Challenges to The Curious Incident of the Dog in the Nighttime
30 JANUARY 2006
Curious Incident of the Dog in the Night-time causing controversy in Texas.
From the Galveston County Daily News:
FRIENDSWOOD — The community of Friendswood is neck deep in discussion
about the novel “The Curious Incident of the Dog in the Night-Time.”
Unfortunately, the discussion is not literary.
On Monday, Friendswood Mayor Kim Brizendine issued a proclamation
declaring Jan. 31 Galveston County Reads Day for “all citizens, teens to
Note that the issue is over a VOLUNTARY "One City, One Book" program
geared towards people in their TEENS on up. Fun abounds: The mayor
endorsed the novel without reading it and then retracted the endorsement, a
city councilman got to the F-bomb on page 4 and freaked out. Read the
article -- there are some wonderful quotes.
Thursday, August 09, 2007 | 9:11 AM
WTVG Toledo--August 7, 2007 -- Sexually explicit language found in recommened summer
reading books for local HS
We all want our kids to keep their reading skills sharp over the summer, but do you know what
they're reading? Some parents in Bryan were appalled to see what their kids were reading and the
books were chosen by the school. Repeated curse words and sexually explicit language, all inside
two novels recommended for students at Bryan High School. The two books are "The Curious
Incident of the Dog in the Night-Time" by Mark Haddon and "Catalyst" by Laurie Halse
Some parents skimmed through the books and couldn't believe their eyes. Bryan High School
parent Sue Held says, "I was quite offended by it. I can't believe that book had actually been
chosen as one of the selections."
Sue Held and other parents complained to school administrators. School officials gave the book
to a committee to review, and in the end, they saw nothing wrong, even though one curse word
was written at least fifteen times in one book, and the other book described graphic sexual
We talked to the school's superintendent James Gunner. He released this statement to 13abc:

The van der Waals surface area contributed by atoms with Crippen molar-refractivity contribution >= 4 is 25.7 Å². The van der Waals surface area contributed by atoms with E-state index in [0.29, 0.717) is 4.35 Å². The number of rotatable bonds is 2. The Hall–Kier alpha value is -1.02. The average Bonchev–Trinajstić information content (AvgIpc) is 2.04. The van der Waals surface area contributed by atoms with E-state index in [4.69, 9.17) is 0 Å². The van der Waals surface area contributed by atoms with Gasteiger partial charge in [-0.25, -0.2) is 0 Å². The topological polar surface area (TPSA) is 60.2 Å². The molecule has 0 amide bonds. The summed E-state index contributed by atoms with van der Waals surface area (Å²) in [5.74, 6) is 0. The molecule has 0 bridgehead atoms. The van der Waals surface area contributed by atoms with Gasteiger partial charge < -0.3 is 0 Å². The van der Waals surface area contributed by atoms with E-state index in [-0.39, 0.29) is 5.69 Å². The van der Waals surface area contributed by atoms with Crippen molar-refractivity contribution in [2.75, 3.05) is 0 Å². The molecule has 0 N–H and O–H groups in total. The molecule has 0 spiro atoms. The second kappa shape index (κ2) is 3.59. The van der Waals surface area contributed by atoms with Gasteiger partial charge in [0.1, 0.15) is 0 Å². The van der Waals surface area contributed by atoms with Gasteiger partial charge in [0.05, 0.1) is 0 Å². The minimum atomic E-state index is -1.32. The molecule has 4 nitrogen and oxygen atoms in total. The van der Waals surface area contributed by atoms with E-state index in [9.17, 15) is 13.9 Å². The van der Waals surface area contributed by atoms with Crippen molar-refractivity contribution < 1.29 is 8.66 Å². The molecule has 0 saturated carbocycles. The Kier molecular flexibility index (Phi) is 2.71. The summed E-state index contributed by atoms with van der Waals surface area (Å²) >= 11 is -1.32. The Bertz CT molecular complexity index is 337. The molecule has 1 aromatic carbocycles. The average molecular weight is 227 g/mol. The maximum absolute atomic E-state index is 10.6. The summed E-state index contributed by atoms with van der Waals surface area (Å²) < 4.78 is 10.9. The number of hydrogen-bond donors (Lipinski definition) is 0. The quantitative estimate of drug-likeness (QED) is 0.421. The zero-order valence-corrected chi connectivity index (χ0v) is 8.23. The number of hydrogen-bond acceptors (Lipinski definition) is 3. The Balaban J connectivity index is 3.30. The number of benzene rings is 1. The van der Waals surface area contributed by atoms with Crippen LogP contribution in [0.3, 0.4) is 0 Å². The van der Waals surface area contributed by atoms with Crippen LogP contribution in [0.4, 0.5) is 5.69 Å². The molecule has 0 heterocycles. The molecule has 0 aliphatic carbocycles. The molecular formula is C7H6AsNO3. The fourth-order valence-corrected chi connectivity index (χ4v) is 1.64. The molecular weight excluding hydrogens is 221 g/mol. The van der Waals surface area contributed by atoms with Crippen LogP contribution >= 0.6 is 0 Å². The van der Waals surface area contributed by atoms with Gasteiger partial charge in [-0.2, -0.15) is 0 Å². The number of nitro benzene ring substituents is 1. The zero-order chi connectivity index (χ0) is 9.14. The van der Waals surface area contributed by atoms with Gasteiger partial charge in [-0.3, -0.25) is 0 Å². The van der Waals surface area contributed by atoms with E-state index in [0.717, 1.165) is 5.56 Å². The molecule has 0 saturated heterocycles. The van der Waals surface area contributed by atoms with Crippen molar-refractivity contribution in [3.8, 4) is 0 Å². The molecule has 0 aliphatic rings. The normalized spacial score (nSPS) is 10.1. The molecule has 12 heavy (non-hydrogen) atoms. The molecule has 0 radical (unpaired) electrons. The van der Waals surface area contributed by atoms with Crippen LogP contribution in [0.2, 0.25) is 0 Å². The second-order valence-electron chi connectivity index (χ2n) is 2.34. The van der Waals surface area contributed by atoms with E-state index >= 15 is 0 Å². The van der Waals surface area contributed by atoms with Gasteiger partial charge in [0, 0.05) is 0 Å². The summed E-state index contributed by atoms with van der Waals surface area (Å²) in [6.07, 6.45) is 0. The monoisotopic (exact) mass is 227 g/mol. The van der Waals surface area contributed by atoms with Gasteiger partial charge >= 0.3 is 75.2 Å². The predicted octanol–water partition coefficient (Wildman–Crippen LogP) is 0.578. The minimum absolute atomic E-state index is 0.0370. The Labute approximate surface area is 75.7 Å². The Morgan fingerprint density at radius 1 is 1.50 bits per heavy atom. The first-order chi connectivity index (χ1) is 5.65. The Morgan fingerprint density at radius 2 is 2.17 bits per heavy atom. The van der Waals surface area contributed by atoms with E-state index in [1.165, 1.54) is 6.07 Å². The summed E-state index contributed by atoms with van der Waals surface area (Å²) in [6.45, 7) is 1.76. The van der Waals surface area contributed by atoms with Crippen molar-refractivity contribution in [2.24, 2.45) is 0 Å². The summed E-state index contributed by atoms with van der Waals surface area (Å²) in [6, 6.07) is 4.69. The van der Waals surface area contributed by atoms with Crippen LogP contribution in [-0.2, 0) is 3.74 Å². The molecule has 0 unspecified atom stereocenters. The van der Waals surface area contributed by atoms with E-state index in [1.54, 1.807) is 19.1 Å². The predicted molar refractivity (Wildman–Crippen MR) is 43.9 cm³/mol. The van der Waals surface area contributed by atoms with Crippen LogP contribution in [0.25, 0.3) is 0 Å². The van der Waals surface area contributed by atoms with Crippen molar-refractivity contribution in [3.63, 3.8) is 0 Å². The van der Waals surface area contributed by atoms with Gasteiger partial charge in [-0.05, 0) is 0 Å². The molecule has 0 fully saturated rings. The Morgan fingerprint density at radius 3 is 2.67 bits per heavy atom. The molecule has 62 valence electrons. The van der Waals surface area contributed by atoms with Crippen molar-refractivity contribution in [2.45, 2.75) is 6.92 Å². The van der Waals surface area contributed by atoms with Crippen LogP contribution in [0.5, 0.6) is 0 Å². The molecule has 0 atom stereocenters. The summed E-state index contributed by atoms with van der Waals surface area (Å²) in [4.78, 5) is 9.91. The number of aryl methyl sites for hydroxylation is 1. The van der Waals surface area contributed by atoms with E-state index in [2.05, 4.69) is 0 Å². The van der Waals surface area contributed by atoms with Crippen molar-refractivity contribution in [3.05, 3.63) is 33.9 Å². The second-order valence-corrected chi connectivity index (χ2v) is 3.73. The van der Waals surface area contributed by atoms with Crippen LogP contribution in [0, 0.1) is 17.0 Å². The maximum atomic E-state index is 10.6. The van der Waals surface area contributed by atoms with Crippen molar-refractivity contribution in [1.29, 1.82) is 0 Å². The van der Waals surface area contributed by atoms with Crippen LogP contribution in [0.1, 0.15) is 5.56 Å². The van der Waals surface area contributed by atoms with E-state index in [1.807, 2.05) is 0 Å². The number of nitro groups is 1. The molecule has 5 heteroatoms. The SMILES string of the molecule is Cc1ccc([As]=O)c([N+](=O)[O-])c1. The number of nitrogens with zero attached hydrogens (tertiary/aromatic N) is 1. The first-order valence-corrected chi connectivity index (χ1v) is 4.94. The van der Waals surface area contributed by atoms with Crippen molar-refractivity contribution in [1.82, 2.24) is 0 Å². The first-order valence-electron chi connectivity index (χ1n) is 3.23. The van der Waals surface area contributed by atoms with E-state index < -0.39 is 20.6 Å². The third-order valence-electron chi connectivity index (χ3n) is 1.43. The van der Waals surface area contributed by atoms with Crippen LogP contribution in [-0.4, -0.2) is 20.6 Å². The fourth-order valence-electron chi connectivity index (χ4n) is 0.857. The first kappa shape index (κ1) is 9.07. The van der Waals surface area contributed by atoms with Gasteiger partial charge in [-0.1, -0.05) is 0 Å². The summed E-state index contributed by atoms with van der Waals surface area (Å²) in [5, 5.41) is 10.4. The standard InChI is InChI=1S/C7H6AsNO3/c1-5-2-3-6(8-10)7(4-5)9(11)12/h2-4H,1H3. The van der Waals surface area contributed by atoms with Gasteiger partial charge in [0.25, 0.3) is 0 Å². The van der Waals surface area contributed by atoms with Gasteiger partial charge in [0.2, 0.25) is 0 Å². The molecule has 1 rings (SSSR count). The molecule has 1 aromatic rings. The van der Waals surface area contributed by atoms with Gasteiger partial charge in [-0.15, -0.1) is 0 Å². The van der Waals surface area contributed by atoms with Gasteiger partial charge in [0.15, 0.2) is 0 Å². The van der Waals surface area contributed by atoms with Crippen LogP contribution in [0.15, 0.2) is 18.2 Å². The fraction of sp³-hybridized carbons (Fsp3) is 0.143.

"We have a board policy, if a parent or a community member objects to any material we assign
to students they can file a written complaint. They can request that the material be removed from
all students and an alternative assignment can be given."
Gunner says after the review, parents were given a choice and that the students could read an
alternate book. He say less than 20 parents out of 380 kids chose another book. Sue Held
believes these books are unsuitable for not just some but all high school students.
"I should have not been put in this position. I trusted my school administrators, I trusted the
school teachers and basically they let us down."
Sue says her children did read another book this summer and from now on, she will keep a closer
eye on the material the school
25 JUNE 2007
Another summer reading complaint.
From the Intelligencer:
By page four, Joellen Greenwood was offended by the profanity in her son’s
required summer reading for his North Penn High School English class next
The district decided to examine the entire summer reading list after
Greenwood complained about “The Curious Incident of the Dog in the Night-
Time” at Thursday night’s school board meeting.
I know it's silly, but I am surprised every time someone takes issue with this
book. Not because I loved it (which I did), but because when it came out,
practically every single Little Old Lady who comes to my library (and there
are a lot of them) read it and they all raved about it.
Also, the kid whose mother made the complaint? Yeah. He's an incoming
senior. As always, that makes me wonder what will happen when he goes
away to college.
25 June 2007 in Books - Challenged | Permalink | Comments (5) | TrackBack (0)
When will they ever learn?
When will they ev-ver lea-arnnnn?
Challenging a book always makes people more interested in it:
"As soon as it was handed out ... everybody was reading it," Nicole, 14, said
about "The Perks of Being a Wallflower," by Stephen Chbosky. "People could
be seen in class reading it, and in gym class, too. A lot of people have
finished it already because it was really good."
Nicole and several other students interviewed recently said the book was
good, but not particularly upsetting in its sexual explicitness.
"It's appropriate. All kids know about the things that go on, even if parents
might not want to know or might not think that we do. But we do," said
Jessica, 14, another freshman who had read the book.
Friendswood, TX (2006):
Olentangy, OH (2006): Acting on complaints from a parent, book removed unilaterally by school
superintendent from optional summer reading list. The complaining parent admitted that she had
not even read the book in entirety.
Unknown city, IN (2006): Protested for use on ninth grade summer reading list because of “f-
word.” As of now, the book remains on reading list.
Unknown city and state (2006): Challenged in tenth grade gifted program because of language and
negative references to Christianity. Retained by school board.
Sources: NCTE Censorship Challenge News, March 2006; NCTE Censorship Challenge News,
December 2006; National Coalition Against Censorship website;